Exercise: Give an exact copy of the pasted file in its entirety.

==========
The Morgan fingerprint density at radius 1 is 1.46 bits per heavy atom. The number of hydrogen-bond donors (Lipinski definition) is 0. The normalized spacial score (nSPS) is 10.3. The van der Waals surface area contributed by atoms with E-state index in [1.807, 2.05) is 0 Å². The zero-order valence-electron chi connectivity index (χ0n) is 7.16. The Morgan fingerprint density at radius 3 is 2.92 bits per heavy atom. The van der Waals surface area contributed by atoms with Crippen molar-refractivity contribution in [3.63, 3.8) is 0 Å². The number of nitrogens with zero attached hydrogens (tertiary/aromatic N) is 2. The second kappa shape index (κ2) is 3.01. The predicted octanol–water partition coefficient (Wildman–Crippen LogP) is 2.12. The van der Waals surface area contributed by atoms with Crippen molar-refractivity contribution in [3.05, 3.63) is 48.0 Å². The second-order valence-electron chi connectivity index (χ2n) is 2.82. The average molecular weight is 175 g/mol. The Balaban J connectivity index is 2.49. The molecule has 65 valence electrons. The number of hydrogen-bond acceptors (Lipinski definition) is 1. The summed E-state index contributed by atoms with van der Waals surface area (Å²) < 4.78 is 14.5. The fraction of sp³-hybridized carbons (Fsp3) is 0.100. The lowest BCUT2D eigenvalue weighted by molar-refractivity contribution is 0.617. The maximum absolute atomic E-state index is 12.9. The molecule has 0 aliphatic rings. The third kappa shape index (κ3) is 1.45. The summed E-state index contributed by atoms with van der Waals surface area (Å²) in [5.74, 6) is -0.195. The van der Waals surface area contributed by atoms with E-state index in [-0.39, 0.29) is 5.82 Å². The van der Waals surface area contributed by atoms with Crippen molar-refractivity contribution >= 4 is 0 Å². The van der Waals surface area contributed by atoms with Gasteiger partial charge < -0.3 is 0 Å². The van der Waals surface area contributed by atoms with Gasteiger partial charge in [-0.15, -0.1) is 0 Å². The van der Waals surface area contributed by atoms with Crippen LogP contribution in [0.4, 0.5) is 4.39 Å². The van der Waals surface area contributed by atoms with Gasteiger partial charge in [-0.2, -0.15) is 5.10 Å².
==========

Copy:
The Morgan fingerprint density at radius 1 is 1.46 bits per heavy atom. The number of hydrogen-bond donors (Lipinski definition) is 0. The normalized spacial score (nSPS) is 10.3. The van der Waals surface area contributed by atoms with E-state index in [1.807, 2.05) is 0 Å². The zero-order valence-electron chi connectivity index (χ0n) is 7.16. The Morgan fingerprint density at radius 3 is 2.92 bits per heavy atom. The van der Waals surface area contributed by atoms with Crippen molar-refractivity contribution in [3.63, 3.8) is 0 Å². The number of nitrogens with zero attached hydrogens (tertiary/aromatic N) is 2. The second kappa shape index (κ2) is 3.01. The predicted octanol–water partition coefficient (Wildman–Crippen LogP) is 2.12. The van der Waals surface area contributed by atoms with Crippen molar-refractivity contribution in [3.05, 3.63) is 48.0 Å². The second-order valence-electron chi connectivity index (χ2n) is 2.82. The average molecular weight is 175 g/mol. The Balaban J connectivity index is 2.49. The molecule has 65 valence electrons. The number of hydrogen-bond acceptors (Lipinski definition) is 1. The summed E-state index contributed by atoms with van der Waals surface area (Å²) < 4.78 is 14.5. The fraction of sp³-hybridized carbons (Fsp3) is 0.100. The lowest BCUT2D eigenvalue weighted by molar-refractivity contribution is 0.617. The maximum absolute atomic E-state index is 12.9. The molecule has 0 aliphatic rings. The third kappa shape index (κ3) is 1.45. The summed E-state index contributed by atoms with van der Waals surface area (Å²) in [5.74, 6) is -0.195. The van der Waals surface area contributed by atoms with E-state index in [-0.39, 0.29) is 5.82 Å². The van der Waals surface area contributed by atoms with Crippen molar-refractivity contribution >= 4 is 0 Å². The van der Waals surface area contributed by atoms with Gasteiger partial charge < -0.3 is 0 Å². The van der Waals surface area contributed by atoms with Gasteiger partial charge in [-0.15, -0.1) is 0 Å². The van der Waals surface area contributed by atoms with Crippen LogP contribution in [0.4, 0.5) is 4.39 Å². The van der Waals surface area contributed by atoms with Gasteiger partial charge in [-0.2, -0.15) is 5.10 Å².